The other week I mentioned my bad experience with Christian music, so I’m glad to publicly thank the Gettys who recently stood by their inspirational song—and soundtrack to the best response to Love Wins that I’ve ever read—“In Christ Alone.”
As you may have heard, the PCUSA asked them to change the line about Jesus bearing the Father’s wrath. The line that bothers me just a little is the one that says, “Till he returns, or calls us home.” I think that can be sung correctly, though I suspect that many think that means their everlasting home is somewhere else than planet Earth. I believe we must do all we can to fight the scourge of residual Platonism in our churches, so my altered hymnal would read, “Till he returns, and restores our home.” But even without the fix I’ll still joyfully sing the song, and hum that line.
The PCUSA new hymnal committee (not their official name) asked the Gettys to change the line, “Till on that cross, as Jesus died, the wrath of God was satisfied,” to “Till on the that cross, as Jesus died, the love of God was magnified.” Some online commenters have wondered what the Gettys have against the love of God. Isn’t that a beautiful replacement?
It is a good line, one that I would gladly sing, except that movement matters. If the previous line was, “Till on that cross, as Jesus died, an example was given, that we abide,” I’d change it to the new one in a minute. But the change here is to explicitly deny that God has wrath for our sin. And if we deny that, the cross makes no sense.
The committee said that the offending line in “In Christ Alone” means “the cross is primarily about God’s need to assuage God’s anger.” I’m not sure what they mean by “primarily,” as the cross was equally about defeating sin, death, and Satan (Hebrews 2:14-15). But here’s the thing, penal substitution is precisely the way the cross did these things, so if we deny that Jesus was bearing the Father’s wrath, there is no way to explain how Jesus defeated sin, death, or Satan.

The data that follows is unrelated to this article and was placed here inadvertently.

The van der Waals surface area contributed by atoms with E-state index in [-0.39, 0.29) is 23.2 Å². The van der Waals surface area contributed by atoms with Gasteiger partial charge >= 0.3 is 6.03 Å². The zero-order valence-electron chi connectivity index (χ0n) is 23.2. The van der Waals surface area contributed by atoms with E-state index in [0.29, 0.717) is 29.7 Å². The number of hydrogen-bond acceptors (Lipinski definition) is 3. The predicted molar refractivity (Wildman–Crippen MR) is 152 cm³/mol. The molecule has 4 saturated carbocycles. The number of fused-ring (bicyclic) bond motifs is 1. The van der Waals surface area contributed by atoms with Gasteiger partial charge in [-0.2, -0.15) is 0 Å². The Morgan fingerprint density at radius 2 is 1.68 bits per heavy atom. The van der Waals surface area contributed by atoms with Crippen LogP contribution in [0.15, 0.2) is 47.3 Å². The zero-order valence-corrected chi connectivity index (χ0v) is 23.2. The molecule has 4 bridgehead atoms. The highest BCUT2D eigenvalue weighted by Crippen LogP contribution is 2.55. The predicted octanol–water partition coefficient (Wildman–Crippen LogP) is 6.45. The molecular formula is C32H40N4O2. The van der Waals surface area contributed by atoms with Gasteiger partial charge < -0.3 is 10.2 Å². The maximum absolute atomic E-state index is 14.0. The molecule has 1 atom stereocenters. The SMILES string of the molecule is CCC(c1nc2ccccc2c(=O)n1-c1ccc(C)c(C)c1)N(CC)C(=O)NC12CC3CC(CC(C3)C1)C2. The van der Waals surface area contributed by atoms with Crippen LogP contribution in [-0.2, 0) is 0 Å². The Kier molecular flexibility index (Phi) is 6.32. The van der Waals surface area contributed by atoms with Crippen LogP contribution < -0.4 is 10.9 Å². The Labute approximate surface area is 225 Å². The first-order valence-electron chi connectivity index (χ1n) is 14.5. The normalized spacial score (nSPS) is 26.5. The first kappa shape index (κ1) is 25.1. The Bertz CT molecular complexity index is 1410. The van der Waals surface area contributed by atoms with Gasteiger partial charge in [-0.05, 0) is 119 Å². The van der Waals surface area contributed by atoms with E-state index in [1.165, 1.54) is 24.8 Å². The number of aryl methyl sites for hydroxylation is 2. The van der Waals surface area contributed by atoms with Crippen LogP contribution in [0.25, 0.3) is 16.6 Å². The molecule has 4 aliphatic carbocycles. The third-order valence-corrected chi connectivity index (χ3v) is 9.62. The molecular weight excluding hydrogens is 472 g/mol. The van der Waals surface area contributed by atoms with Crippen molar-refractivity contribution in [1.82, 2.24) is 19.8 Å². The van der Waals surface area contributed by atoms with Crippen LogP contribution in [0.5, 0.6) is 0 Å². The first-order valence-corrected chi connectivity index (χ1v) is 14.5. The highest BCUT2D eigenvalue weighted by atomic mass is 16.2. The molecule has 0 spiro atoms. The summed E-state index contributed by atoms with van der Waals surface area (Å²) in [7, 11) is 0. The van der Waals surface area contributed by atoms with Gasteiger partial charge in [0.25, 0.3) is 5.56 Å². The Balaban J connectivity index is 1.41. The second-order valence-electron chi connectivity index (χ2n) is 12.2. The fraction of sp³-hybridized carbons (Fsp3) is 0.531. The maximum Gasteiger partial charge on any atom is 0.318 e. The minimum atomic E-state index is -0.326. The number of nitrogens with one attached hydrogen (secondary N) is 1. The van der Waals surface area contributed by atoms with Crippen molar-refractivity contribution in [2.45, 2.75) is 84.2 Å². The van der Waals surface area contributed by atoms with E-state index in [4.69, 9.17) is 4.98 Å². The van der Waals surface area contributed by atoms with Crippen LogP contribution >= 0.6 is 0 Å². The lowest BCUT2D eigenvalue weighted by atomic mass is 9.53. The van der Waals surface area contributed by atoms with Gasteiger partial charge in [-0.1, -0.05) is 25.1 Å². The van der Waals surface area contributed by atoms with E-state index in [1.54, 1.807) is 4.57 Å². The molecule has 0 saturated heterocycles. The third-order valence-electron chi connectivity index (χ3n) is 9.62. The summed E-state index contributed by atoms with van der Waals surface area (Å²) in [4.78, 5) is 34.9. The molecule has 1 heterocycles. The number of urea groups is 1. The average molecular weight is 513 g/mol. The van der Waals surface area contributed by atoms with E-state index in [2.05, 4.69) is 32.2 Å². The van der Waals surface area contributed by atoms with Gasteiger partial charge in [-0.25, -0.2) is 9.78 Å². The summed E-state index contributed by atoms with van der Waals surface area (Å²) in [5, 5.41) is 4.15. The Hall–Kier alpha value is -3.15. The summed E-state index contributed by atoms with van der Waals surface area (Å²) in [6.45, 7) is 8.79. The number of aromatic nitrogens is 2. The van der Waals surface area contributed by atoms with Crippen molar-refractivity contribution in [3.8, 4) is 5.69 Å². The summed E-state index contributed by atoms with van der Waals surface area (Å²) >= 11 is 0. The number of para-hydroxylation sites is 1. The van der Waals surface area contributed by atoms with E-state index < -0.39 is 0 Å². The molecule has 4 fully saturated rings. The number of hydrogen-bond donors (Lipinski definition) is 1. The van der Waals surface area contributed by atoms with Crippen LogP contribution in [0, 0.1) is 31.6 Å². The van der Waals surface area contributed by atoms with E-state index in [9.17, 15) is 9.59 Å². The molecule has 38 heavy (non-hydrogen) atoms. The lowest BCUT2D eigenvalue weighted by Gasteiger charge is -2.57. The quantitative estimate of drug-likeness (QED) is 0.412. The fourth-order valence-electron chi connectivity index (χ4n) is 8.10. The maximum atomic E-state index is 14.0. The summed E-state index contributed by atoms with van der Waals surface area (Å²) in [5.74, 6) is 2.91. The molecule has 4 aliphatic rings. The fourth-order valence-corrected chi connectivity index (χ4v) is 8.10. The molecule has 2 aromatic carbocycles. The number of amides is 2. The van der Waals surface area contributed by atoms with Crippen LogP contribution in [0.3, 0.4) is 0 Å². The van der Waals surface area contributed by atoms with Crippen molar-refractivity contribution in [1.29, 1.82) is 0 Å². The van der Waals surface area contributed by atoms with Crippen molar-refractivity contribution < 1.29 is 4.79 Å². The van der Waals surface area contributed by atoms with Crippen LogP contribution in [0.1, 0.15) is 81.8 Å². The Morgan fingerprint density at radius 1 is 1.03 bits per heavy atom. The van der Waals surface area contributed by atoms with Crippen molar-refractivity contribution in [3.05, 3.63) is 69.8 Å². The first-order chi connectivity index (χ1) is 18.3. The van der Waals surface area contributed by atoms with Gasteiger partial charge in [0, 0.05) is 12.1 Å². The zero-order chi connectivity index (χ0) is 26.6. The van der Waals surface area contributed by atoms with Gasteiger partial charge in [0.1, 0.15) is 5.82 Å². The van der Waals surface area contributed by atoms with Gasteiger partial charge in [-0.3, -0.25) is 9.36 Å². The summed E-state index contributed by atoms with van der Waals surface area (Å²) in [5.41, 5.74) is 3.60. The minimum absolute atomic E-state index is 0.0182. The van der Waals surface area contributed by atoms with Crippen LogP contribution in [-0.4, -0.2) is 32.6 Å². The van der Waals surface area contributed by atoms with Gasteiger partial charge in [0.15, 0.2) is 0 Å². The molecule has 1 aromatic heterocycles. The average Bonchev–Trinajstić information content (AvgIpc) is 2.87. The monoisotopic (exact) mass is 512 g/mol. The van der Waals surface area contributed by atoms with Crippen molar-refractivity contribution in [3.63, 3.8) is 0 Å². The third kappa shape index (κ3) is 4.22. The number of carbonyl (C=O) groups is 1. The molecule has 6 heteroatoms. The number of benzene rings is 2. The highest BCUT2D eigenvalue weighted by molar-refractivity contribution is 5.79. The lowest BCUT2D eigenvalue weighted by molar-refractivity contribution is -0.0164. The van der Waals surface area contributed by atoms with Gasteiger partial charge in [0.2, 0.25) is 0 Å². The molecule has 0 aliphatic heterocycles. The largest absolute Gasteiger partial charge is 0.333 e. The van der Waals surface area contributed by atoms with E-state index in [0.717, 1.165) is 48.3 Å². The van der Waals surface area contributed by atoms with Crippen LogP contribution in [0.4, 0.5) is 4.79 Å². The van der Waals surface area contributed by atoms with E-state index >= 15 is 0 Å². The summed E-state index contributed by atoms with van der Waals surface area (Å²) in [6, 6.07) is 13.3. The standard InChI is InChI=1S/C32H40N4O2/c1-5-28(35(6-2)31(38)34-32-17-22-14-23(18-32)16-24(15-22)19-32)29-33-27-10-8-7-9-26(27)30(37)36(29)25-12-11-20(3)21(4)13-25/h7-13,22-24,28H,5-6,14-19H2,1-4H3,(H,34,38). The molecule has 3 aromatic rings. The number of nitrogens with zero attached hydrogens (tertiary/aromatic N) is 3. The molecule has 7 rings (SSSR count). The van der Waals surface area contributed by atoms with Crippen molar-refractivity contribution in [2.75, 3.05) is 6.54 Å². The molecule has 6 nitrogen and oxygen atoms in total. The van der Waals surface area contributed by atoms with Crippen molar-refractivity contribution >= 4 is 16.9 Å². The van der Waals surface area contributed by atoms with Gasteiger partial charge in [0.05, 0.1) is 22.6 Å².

Read these two examples, one from a 19th century Unitarian and the other a 20th century Baptist. Both deny penal substitution, and both admit they can’t explain how Jesus’ death saves us.
1. William E. Channing, “Unitarian Christianity,” in The Works of William E. Channing (1882; reprint, New York: Burt Franklin, 1970), 378: “We have no desire to conceal the fact that a difference of opinion exists among us in regard to an interesting part of Christ’s mediation,–I mean, in regard to the precise influence of his death on our forgiveness. …Many of us…think that the Scriptures ascribe the remission of sins to Christ’s death with an emphasis so peculiar that we ought to consider this event as having a special influence in removing punishment, though the Scriptures may not reveal the way in which it contributes to this end.”
2. Greg Boyd, “Christus Victor View,” in The Nature of the Atonement, ed. James Beilby and Paul R. Eddy (InterVarsity, 2006), 37: “Obviously, this account leaves unanswered a number of questions we might like answered. E.g., precisely how did Calvary and the resurrection defeat the powers? In my estimation, the ancient Christus Victor models of the atonement…became incredulous precisely because they too vigorously pressed for details. …But at the end of the day we must humbly acknowledge that our understanding is severely limited.”
If taking away the wrath of God means you can’t make sense of what happened on the cross, then maybe you took away something important. Put it back, or you’ll have the Father sacrificing his Son for no apparent reason. Which ironically, would be a genuine case of divine child abuse.
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